Meanwhile, Youssef moved to Paris on Feb. 1.

Lawyers filed several lawsuits before courts and called on parliament Speaker Ali Abdel Aal to revoke Youssef’s parliamentary membership. On Feb. 18, the Administrative Court of Justice set a hearing for March 16 to consider the case filed by Sabri to remove Youssef from parliament.

“Anyone who says no [to the amendments] has to pay for it by being the target of defamation,” Hariri told Al-Monitor, noting that he was also the victim of such defamation campaigns.

He said there is an attempt (which he did not specify) to launch “moral distortion” and intimidation of anyone who rejects these amendments, adding that there is also an attempt to quickly pass these amendments. “Defamation campaigns are targeting those who reject the amendments in order to shut them up and stop any debate in this regard,” Hariri said.

Such campaigns bring to mind "The Black Box," a TV program hosted by Abdel Rahim Ali that aired in 2014-15 on Al Kahera Wal Nas channel, which the Egyptian authorities supported. During each episode, the program would reveal private phone calls by revolutionary activists and Muslim Brotherhood leaders.

Spokesman for the opposing Civil Democratic Movement Majdi Abdel Hamid told Al-Monitor, “Defamation campaigns are aimed at blackmailing the opposition and deterring any voice that tries to call on citizens to reject these serious amendments.”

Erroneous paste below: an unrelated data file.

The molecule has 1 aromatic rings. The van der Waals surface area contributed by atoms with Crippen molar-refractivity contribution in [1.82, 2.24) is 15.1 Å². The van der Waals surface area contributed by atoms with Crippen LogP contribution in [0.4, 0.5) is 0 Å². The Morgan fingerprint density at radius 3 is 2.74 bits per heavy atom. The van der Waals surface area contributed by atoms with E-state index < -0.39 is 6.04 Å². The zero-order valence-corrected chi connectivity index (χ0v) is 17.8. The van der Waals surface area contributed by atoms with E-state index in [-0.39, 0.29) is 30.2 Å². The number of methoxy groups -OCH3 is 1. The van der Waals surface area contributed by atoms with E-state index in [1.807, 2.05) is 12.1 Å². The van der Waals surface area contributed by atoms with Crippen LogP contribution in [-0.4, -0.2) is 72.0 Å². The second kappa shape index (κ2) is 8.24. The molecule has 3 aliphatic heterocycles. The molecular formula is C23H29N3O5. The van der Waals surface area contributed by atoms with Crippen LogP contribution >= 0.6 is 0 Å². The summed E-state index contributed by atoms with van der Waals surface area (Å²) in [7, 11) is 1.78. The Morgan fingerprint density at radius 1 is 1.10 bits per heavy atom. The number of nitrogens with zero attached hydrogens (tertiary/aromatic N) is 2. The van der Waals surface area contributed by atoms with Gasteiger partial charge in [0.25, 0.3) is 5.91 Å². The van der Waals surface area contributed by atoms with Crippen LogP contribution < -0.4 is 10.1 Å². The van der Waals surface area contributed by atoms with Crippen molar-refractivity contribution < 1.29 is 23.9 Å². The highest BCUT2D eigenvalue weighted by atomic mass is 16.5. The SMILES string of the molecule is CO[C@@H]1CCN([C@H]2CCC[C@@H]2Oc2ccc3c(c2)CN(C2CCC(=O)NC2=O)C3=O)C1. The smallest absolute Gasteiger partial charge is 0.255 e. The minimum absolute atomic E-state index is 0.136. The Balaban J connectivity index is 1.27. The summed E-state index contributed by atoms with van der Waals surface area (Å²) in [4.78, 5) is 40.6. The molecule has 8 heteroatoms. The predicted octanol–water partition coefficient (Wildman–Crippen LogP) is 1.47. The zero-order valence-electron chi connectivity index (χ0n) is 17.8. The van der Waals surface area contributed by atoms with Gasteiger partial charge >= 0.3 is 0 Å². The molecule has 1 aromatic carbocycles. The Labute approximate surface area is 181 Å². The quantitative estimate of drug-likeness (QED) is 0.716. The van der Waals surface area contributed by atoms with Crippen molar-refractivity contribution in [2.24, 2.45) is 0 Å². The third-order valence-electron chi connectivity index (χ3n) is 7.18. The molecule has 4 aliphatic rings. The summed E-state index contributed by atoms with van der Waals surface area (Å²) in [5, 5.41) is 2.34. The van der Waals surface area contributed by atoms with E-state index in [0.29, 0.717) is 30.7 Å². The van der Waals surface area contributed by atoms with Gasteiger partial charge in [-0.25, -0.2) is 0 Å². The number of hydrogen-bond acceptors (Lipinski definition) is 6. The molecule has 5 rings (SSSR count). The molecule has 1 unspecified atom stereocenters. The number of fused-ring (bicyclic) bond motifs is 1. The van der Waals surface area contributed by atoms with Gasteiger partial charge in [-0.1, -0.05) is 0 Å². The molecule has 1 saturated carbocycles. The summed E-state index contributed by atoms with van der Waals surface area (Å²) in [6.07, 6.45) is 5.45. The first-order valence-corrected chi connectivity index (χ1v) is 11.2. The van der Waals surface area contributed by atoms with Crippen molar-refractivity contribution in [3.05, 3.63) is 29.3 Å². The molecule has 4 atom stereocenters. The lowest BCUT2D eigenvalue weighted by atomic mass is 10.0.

He added that the government is waging an “unfair war” by seeking defamation as it tries to deliver a message — “remain silent, or else you will face the same” — to all those who reject the amendments.

Abdel Hamid noted that the Civil Democratic Movement and the opposition parties will not be able to create a debate in the community regarding these constitutional amendments in light of the political repression and these defamation campaigns.

However, the parliamentarian from the Egypt Support Coalition said that the government wants to pass these amendments as soon as possible, noting that it does not accept any debate in society that could hinder passing these amendments.

The member of parliament admitted that the videos and sexual recordings of the two parliamentarians came at this time in order to prevent any attempts to create a community dialogue affecting the referendum on these amendments.

He explained that some of the articles proposed were “unconstitutional,” especially the article on the establishment of a Supreme Judicial Council headed by Sisi, who would also have the right to appoint heads of courts and administrative councils. He pointed out that this article contradicts the principle of separating powers provided for in the constitution.

He noted that a good number of members of parliament oppose some items such as allocating 25% of parliament quota to women, workers and farmers, as well as forming a Shura Council, as this quota would take seats away from these members of parliament. However, he explained that he would vote in favor of these amendments, because “the authority wants to pass these amendments as they are.”

The parliamentarian said that the articles for women and representation of Copts, farmers and workers aim at attracting the votes of these sectors during the referendum, underlining that the main objective of these amendments is to extend the rule of President Sisi.